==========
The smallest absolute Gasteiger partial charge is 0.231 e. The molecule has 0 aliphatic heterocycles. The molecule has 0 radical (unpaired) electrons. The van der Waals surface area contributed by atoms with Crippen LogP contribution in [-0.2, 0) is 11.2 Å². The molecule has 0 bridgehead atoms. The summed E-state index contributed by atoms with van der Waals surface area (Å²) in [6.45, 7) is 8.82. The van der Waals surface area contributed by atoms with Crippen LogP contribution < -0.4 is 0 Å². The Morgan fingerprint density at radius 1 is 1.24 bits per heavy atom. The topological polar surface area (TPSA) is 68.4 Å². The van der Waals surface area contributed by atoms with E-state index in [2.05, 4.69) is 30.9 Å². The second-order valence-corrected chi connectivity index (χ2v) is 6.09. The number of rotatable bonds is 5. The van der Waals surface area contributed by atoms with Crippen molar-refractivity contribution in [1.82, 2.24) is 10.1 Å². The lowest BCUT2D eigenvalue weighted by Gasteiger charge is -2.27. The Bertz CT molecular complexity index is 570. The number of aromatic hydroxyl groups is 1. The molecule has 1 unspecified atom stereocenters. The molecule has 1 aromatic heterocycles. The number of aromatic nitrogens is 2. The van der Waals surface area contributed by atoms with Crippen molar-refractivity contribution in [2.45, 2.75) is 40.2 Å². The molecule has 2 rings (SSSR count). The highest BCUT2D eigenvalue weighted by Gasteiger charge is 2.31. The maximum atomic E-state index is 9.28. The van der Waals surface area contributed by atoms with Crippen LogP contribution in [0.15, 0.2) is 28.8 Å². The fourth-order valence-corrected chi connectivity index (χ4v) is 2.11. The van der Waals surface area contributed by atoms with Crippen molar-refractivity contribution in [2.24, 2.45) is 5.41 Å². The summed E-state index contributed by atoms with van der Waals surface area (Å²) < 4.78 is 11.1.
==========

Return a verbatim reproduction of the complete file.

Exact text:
The smallest absolute Gasteiger partial charge is 0.231 e. The molecule has 0 aliphatic heterocycles. The molecule has 0 radical (unpaired) electrons. The van der Waals surface area contributed by atoms with Crippen LogP contribution in [-0.2, 0) is 11.2 Å². The molecule has 0 bridgehead atoms. The summed E-state index contributed by atoms with van der Waals surface area (Å²) in [6.45, 7) is 8.82. The van der Waals surface area contributed by atoms with Crippen LogP contribution < -0.4 is 0 Å². The Morgan fingerprint density at radius 1 is 1.24 bits per heavy atom. The topological polar surface area (TPSA) is 68.4 Å². The van der Waals surface area contributed by atoms with E-state index in [2.05, 4.69) is 30.9 Å². The second-order valence-corrected chi connectivity index (χ2v) is 6.09. The number of rotatable bonds is 5. The van der Waals surface area contributed by atoms with Crippen molar-refractivity contribution in [1.82, 2.24) is 10.1 Å². The lowest BCUT2D eigenvalue weighted by Gasteiger charge is -2.27. The Bertz CT molecular complexity index is 570. The number of aromatic hydroxyl groups is 1. The molecule has 1 unspecified atom stereocenters. The molecule has 1 aromatic heterocycles. The number of aromatic nitrogens is 2. The van der Waals surface area contributed by atoms with Crippen molar-refractivity contribution in [2.45, 2.75) is 40.2 Å². The molecule has 2 rings (SSSR count). The highest BCUT2D eigenvalue weighted by Gasteiger charge is 2.31. The maximum atomic E-state index is 9.28. The van der Waals surface area contributed by atoms with Crippen LogP contribution in [0.15, 0.2) is 28.8 Å². The fourth-order valence-corrected chi connectivity index (χ4v) is 2.11. The van der Waals surface area contributed by atoms with Crippen molar-refractivity contribution in [2.24, 2.45) is 5.41 Å². The summed E-state index contributed by atoms with van der Waals surface area (Å²) < 4.78 is 11.1.